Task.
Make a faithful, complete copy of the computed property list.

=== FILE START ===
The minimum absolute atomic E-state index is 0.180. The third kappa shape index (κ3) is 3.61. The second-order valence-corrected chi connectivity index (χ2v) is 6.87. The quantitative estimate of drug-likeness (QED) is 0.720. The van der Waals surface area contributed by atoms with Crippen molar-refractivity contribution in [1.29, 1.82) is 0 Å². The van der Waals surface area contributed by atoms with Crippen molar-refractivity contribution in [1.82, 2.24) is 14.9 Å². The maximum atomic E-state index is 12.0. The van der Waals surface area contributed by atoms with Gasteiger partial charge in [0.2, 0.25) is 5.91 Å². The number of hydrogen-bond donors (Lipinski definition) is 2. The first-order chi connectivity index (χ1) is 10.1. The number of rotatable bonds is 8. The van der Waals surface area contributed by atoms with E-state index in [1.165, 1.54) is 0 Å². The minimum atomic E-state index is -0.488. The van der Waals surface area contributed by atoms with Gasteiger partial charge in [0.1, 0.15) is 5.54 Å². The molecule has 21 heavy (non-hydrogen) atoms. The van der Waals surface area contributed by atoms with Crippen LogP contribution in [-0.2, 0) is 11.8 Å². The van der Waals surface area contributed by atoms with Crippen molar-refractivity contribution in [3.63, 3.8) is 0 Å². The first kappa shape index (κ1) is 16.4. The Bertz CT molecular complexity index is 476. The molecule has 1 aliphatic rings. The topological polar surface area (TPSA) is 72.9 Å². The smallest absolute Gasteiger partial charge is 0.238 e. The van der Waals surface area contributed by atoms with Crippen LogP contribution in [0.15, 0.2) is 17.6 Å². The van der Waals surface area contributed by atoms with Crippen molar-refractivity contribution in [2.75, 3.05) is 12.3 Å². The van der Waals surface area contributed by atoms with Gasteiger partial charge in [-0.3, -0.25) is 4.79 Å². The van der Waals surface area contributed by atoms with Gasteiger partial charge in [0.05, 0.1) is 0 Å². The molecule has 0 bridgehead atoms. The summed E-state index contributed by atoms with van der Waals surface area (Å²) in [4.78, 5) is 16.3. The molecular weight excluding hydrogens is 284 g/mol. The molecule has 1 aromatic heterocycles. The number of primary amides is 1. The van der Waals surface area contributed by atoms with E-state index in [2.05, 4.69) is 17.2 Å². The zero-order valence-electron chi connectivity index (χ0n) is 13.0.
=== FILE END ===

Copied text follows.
The minimum absolute atomic E-state index is 0.180. The third kappa shape index (κ3) is 3.61. The second-order valence-corrected chi connectivity index (χ2v) is 6.87. The quantitative estimate of drug-likeness (QED) is 0.720. The van der Waals surface area contributed by atoms with Crippen molar-refractivity contribution in [1.29, 1.82) is 0 Å². The van der Waals surface area contributed by atoms with Crippen molar-refractivity contribution in [1.82, 2.24) is 14.9 Å². The maximum atomic E-state index is 12.0. The van der Waals surface area contributed by atoms with Gasteiger partial charge in [0.2, 0.25) is 5.91 Å². The number of hydrogen-bond donors (Lipinski definition) is 2. The first-order chi connectivity index (χ1) is 10.1. The number of rotatable bonds is 8. The van der Waals surface area contributed by atoms with E-state index in [1.165, 1.54) is 0 Å². The minimum atomic E-state index is -0.488. The van der Waals surface area contributed by atoms with Gasteiger partial charge in [0.1, 0.15) is 5.54 Å². The molecule has 21 heavy (non-hydrogen) atoms. The van der Waals surface area contributed by atoms with Crippen LogP contribution in [-0.2, 0) is 11.8 Å². The van der Waals surface area contributed by atoms with Crippen molar-refractivity contribution in [3.63, 3.8) is 0 Å². The first kappa shape index (κ1) is 16.4. The Bertz CT molecular complexity index is 476. The molecule has 1 aliphatic rings. The topological polar surface area (TPSA) is 72.9 Å². The smallest absolute Gasteiger partial charge is 0.238 e. The van der Waals surface area contributed by atoms with Crippen LogP contribution in [0.15, 0.2) is 17.6 Å². The van der Waals surface area contributed by atoms with Crippen molar-refractivity contribution in [2.75, 3.05) is 12.3 Å². The van der Waals surface area contributed by atoms with Gasteiger partial charge in [-0.3, -0.25) is 4.79 Å². The van der Waals surface area contributed by atoms with Gasteiger partial charge in [0.05, 0.1) is 0 Å². The molecule has 0 bridgehead atoms. The summed E-state index contributed by atoms with van der Waals surface area (Å²) in [4.78, 5) is 16.3. The molecular weight excluding hydrogens is 284 g/mol. The molecule has 1 aromatic heterocycles. The number of primary amides is 1. The van der Waals surface area contributed by atoms with E-state index in [2.05, 4.69) is 17.2 Å². The zero-order valence-electron chi connectivity index (χ0n) is 13.0.